Fowler didn’t mind traveling for his baseball. Over a 30-year career, he played in locales ranging from New Mexico to New Orleans to Ontario, Canada. It was in Massachusetts that he first caught the baseball public’s eye while pitching for the amateur Chelsea Franklins outside Boston in the spring of 1878.

On April 24 he was on a “picked nine,” mostly made up of Chelseas, that defeated the Boston Red Stockings, the National League’s defending champion, 2-1. Pitching in typically chilly New England springtime weather, Fowler gave up only three hits, although the Bostons didn’t seem all that inspired – “the boys were rather unwilling,” most playing without their baseball shoes, and wearing jackets in the field.2

Hurling for Chelsea, again in lousy weather on May 15, Bud allowed a professional nonleague team from Worcester only five hits. But Chelsea lost, 3-0, as Bud was matched up against Bobby Mathews, one of the outstanding pitchers of the day.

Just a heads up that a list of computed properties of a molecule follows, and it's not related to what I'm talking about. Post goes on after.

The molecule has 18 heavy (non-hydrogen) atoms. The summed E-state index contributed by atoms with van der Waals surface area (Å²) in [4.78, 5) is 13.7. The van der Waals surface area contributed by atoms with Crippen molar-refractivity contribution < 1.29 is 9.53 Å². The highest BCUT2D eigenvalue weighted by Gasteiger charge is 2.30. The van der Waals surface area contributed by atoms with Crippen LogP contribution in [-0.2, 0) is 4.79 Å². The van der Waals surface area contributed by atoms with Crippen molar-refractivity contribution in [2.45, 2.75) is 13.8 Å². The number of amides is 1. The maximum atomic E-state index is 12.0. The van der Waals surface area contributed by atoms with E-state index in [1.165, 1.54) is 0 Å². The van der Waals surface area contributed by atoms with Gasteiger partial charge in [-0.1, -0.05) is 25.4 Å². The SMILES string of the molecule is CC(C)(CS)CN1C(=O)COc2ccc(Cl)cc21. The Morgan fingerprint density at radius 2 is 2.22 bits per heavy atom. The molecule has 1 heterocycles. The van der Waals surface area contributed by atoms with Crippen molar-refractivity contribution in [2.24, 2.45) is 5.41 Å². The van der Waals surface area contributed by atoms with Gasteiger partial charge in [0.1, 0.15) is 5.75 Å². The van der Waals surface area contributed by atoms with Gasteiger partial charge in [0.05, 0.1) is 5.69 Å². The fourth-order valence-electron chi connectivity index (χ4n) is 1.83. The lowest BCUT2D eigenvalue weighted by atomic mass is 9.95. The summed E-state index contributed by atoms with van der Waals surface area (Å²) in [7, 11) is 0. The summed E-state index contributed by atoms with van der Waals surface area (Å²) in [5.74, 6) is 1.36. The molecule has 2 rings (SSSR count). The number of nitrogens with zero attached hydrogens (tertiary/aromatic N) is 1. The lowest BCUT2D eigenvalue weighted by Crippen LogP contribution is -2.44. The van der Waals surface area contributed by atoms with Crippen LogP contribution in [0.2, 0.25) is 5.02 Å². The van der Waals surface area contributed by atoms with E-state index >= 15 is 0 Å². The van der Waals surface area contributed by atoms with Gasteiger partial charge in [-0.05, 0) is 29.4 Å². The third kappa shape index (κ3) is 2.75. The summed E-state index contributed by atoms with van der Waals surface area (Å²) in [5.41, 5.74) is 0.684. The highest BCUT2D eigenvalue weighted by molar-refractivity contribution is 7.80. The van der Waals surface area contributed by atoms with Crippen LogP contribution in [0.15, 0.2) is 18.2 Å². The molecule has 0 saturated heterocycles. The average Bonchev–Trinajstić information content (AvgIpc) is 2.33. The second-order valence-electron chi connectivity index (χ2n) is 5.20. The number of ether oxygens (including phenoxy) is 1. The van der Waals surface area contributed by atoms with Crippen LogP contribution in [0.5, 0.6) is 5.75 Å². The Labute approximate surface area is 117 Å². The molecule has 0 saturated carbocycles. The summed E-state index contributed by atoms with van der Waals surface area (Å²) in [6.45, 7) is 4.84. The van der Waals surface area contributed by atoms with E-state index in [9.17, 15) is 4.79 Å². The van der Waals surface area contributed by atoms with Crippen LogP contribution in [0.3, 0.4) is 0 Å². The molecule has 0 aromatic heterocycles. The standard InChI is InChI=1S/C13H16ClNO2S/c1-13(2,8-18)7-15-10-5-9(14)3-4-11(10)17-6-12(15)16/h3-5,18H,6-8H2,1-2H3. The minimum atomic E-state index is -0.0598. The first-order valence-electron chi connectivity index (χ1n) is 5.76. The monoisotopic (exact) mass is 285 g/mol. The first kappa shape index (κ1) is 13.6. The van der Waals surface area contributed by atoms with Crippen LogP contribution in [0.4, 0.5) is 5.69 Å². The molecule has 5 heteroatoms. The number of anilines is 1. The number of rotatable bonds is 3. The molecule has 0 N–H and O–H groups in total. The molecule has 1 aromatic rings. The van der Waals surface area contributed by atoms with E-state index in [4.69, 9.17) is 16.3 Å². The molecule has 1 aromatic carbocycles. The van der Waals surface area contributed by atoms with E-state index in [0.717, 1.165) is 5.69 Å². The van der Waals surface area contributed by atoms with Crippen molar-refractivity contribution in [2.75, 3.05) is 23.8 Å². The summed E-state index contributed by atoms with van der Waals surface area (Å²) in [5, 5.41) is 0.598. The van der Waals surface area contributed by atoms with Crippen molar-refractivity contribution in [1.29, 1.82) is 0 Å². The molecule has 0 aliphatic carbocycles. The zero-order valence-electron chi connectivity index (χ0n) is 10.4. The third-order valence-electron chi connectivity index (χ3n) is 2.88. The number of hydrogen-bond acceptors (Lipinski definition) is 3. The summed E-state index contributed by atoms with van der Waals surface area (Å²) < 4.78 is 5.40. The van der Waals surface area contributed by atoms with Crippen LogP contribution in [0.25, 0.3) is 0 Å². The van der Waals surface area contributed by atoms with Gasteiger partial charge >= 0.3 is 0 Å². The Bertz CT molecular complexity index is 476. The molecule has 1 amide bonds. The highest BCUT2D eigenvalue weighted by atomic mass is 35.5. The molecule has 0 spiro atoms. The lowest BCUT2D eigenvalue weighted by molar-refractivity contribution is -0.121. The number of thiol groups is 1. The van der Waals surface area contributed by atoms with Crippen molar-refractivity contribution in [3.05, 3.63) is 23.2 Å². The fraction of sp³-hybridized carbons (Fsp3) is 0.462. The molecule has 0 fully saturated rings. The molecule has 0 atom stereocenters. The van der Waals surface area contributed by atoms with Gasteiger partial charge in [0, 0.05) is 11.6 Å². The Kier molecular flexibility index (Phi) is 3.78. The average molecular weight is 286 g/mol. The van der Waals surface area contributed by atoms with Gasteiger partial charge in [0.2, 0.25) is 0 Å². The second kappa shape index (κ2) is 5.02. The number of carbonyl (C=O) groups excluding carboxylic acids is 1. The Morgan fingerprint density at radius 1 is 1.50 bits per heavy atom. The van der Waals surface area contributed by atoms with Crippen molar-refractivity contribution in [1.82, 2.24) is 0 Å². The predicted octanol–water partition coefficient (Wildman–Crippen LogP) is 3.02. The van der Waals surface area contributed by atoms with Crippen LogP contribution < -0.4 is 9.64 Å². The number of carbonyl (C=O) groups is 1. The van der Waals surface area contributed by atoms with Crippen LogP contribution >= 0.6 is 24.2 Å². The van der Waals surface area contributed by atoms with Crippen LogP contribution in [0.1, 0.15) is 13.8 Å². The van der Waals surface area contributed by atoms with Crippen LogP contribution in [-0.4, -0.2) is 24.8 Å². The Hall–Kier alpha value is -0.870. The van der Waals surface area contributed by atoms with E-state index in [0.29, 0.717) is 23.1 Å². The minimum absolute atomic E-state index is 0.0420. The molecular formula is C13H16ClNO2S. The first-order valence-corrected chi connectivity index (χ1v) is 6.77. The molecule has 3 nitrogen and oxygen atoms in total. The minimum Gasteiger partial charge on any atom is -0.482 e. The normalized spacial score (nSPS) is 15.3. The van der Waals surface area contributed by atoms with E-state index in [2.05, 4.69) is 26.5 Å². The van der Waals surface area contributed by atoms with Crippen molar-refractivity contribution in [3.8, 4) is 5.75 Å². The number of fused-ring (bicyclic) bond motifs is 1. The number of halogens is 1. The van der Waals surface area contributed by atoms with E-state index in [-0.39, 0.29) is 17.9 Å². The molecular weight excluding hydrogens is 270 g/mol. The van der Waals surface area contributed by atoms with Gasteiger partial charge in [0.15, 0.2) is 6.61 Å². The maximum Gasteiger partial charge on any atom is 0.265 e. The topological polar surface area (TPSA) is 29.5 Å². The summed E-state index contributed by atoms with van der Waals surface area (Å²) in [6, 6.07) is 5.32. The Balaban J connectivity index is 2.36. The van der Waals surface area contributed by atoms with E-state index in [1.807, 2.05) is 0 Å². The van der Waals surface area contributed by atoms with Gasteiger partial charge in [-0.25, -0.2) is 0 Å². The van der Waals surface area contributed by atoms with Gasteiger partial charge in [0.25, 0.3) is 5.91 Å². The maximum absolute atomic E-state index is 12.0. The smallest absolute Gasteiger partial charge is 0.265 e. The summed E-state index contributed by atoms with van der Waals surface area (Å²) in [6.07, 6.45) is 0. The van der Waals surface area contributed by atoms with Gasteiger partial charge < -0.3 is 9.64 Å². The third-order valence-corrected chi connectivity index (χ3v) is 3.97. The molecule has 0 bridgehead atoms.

By now he had caught the eye of the nearby Lynn Live Oaks of the International Association, a two-tier league formed in 1877 with junior members in smaller cities and towns and, in 1878, a 12-team championship tier in the United States and Ontario that included Lynn. The International Association meant to challenge the new National League for major-league hegemony; while it failed to achieve that stature, it became known as one of the first minor leagues.

So when the Live Oaks, mired in a slump and with Price, their starting pitcher, out with an injury, took the field against the London (Ontario) Tecumsehs on May 17, they tried something new. They enlisted “the young colored pitcher of the Chelseas,” integrating professional league ball to solve their pitching problem.3 This was no Jackie Robinson moment – Fowler’s tenure with the team was short-lived and did not lead to a movement to further integrate pro baseball. But there he was, a Black man on a White team.